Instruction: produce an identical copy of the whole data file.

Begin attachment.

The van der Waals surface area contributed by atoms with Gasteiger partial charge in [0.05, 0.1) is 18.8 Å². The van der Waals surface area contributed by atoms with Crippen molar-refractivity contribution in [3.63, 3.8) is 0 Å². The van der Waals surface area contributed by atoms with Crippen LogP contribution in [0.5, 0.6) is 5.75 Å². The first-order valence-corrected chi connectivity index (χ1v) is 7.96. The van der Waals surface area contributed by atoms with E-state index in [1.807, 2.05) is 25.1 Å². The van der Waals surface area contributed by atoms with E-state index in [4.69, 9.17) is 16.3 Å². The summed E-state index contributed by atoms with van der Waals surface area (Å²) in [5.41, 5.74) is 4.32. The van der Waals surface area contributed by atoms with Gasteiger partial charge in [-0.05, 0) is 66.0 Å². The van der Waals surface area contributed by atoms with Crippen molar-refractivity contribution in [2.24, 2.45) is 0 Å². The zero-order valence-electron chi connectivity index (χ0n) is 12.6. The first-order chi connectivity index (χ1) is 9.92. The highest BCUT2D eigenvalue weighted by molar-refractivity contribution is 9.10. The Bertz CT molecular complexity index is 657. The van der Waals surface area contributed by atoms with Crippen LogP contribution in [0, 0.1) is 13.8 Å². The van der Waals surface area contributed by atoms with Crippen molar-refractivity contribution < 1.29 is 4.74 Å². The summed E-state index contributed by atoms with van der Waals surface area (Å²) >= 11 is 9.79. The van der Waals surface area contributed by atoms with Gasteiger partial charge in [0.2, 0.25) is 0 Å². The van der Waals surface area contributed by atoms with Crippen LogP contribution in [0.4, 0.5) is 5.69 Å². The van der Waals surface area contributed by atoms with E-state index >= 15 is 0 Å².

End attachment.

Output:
The van der Waals surface area contributed by atoms with Gasteiger partial charge in [0.05, 0.1) is 18.8 Å². The van der Waals surface area contributed by atoms with Crippen molar-refractivity contribution in [3.63, 3.8) is 0 Å². The van der Waals surface area contributed by atoms with Crippen LogP contribution in [0.5, 0.6) is 5.75 Å². The first-order valence-corrected chi connectivity index (χ1v) is 7.96. The van der Waals surface area contributed by atoms with E-state index in [1.807, 2.05) is 25.1 Å². The van der Waals surface area contributed by atoms with E-state index in [4.69, 9.17) is 16.3 Å². The summed E-state index contributed by atoms with van der Waals surface area (Å²) in [5.41, 5.74) is 4.32. The van der Waals surface area contributed by atoms with Gasteiger partial charge in [-0.05, 0) is 66.0 Å². The van der Waals surface area contributed by atoms with Crippen molar-refractivity contribution in [2.24, 2.45) is 0 Å². The zero-order valence-electron chi connectivity index (χ0n) is 12.6. The first-order chi connectivity index (χ1) is 9.92. The highest BCUT2D eigenvalue weighted by molar-refractivity contribution is 9.10. The Bertz CT molecular complexity index is 657. The van der Waals surface area contributed by atoms with Crippen LogP contribution in [0, 0.1) is 13.8 Å². The van der Waals surface area contributed by atoms with Crippen molar-refractivity contribution < 1.29 is 4.74 Å². The summed E-state index contributed by atoms with van der Waals surface area (Å²) >= 11 is 9.79. The van der Waals surface area contributed by atoms with Gasteiger partial charge in [0.2, 0.25) is 0 Å². The van der Waals surface area contributed by atoms with Crippen LogP contribution in [0.4, 0.5) is 5.69 Å². The van der Waals surface area contributed by atoms with E-state index >= 15 is 0 Å².